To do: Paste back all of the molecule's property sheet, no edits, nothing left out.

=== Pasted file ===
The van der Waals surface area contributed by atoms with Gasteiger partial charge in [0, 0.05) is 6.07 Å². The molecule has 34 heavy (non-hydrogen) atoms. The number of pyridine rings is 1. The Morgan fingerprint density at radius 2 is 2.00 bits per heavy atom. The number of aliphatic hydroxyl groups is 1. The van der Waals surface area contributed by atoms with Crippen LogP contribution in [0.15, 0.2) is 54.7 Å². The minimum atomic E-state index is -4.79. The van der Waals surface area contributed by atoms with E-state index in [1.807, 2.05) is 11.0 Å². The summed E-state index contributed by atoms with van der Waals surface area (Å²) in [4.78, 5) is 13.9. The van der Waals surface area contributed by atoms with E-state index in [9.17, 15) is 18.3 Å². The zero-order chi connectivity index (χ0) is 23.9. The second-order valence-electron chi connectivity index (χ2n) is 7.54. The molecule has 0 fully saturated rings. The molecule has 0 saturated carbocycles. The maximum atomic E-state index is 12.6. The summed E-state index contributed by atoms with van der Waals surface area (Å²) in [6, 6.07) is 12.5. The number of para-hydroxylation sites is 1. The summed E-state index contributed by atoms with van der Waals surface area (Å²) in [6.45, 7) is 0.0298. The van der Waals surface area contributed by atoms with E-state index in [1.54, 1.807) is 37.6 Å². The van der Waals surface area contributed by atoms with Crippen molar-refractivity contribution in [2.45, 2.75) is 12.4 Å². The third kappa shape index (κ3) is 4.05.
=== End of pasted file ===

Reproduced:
The van der Waals surface area contributed by atoms with Gasteiger partial charge in [0, 0.05) is 6.07 Å². The molecule has 34 heavy (non-hydrogen) atoms. The number of pyridine rings is 1. The Morgan fingerprint density at radius 2 is 2.00 bits per heavy atom. The number of aliphatic hydroxyl groups is 1. The van der Waals surface area contributed by atoms with Crippen LogP contribution in [0.15, 0.2) is 54.7 Å². The minimum atomic E-state index is -4.79. The van der Waals surface area contributed by atoms with E-state index in [1.807, 2.05) is 11.0 Å². The summed E-state index contributed by atoms with van der Waals surface area (Å²) in [4.78, 5) is 13.9. The van der Waals surface area contributed by atoms with E-state index in [9.17, 15) is 18.3 Å². The zero-order chi connectivity index (χ0) is 23.9. The second-order valence-electron chi connectivity index (χ2n) is 7.54. The molecule has 0 fully saturated rings. The molecule has 0 saturated carbocycles. The maximum atomic E-state index is 12.6. The summed E-state index contributed by atoms with van der Waals surface area (Å²) in [6, 6.07) is 12.5. The number of para-hydroxylation sites is 1. The summed E-state index contributed by atoms with van der Waals surface area (Å²) in [6.45, 7) is 0.0298. The van der Waals surface area contributed by atoms with E-state index in [1.54, 1.807) is 37.6 Å². The van der Waals surface area contributed by atoms with Crippen molar-refractivity contribution in [2.45, 2.75) is 12.4 Å². The third kappa shape index (κ3) is 4.05.